by Roopinder Tara, Tenlinks.com
Autodesk CEO Carl Bass announced 123D on May 6 in New York in an interview in Wired Business Conference. 123D will be a Windows desktop application for design, but unlike Autodesk’s other software created for professionals, 123D will be targeted towards consumers. It is currently in beta testing.
According to Bass, “There are tens of thousands of people –if not more—who want to make something.” Autodesk aims to give this software away. That’s right: free!
Mentioned in practically the same breath was a connection with TechShop, a DIY workshop that seems to be popping up all over the US, and Ponoko, a Web-based service that bills itself as a “personal factory” ready to build custom products for you.
Free CAD software is nothing new. TenLinks has operated a directory of free CAD software for years (see FreeCAD.com). Autodesk’s own Labs have been making lots of apps available at no cost. Nor is Autodesk the first billion-dollar CAD vendor with a CAD giveaway. Dassault has been giving disbursing DraftSight since June of last year.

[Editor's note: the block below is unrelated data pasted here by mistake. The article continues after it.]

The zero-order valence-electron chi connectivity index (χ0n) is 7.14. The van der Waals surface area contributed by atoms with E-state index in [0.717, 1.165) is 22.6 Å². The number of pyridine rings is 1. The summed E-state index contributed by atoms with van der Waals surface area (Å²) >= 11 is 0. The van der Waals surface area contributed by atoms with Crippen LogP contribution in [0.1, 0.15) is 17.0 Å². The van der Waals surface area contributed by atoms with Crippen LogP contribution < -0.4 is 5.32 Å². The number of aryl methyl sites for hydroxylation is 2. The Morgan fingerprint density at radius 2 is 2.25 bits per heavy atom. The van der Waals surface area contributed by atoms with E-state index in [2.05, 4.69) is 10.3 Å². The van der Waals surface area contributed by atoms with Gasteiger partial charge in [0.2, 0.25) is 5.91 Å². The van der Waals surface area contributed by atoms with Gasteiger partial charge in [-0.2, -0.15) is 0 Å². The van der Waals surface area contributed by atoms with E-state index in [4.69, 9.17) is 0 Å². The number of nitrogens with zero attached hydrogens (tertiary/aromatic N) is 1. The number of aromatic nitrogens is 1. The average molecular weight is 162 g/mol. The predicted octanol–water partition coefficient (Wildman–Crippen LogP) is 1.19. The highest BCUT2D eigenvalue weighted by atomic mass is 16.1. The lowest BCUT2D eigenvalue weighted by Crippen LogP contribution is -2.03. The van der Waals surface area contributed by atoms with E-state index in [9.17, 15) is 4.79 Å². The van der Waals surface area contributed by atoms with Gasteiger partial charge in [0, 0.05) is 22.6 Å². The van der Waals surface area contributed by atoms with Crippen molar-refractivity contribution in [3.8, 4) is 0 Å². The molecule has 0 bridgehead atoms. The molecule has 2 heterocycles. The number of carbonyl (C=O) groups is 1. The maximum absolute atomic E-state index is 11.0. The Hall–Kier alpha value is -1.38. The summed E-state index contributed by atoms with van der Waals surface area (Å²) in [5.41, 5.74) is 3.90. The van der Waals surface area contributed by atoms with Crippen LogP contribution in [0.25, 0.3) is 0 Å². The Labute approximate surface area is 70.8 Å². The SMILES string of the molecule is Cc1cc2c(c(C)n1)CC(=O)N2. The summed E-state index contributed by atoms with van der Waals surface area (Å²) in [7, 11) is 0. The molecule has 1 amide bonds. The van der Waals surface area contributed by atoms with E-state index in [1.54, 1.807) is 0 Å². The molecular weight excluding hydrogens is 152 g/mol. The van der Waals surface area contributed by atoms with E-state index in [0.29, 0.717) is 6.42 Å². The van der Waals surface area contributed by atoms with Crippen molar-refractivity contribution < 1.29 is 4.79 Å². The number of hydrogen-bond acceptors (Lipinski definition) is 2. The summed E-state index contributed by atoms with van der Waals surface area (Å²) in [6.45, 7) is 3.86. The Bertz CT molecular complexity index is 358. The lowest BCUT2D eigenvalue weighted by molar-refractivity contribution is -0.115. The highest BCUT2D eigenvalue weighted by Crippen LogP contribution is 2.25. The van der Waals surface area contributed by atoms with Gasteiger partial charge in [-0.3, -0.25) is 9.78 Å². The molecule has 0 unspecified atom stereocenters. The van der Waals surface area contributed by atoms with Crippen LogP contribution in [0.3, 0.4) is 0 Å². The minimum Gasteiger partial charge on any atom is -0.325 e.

But what if Autodesk is onto a runaway trend: Is everyone now making things they may only have dreamt of?
- Is your Average Joe already up and off his butt, inventing better beer bottle openers?
- Is your aunt ready to churning out quilted handbags in small production runs?
- Have lovers started making one-of-a-kind wedding rings for each other?
- Is some genius 10-year old about to create a world-saving invention, because now -- and only now -- he can not only visualiaze the idea, but also have have holy triumvirate of Software, Hardware, and Tools that allow him to hold it in his hands?
This is the so-called “maker” movement. It has many people people buzzing. It has inspired a couple of magazines (Make). It has a annual event (see Maker Faire) that draws 45,000 attendees. A website (Etsy.com) seems to sell every imaginable product --all custom-made. And now, big companies are getting interested.
Clearly, Autodesk hopes to ride a wave it sees building. It was back in the 80s that Autodesk rode the PC wave to the rapid and revolutionary success of AutoCAD. But Autodesk is no giant content with its present size. From its leadership position in professional fields, it sees so many people who do not use its software. And it thinks, Why not?
[Reprinted with permission of CAD Insider.]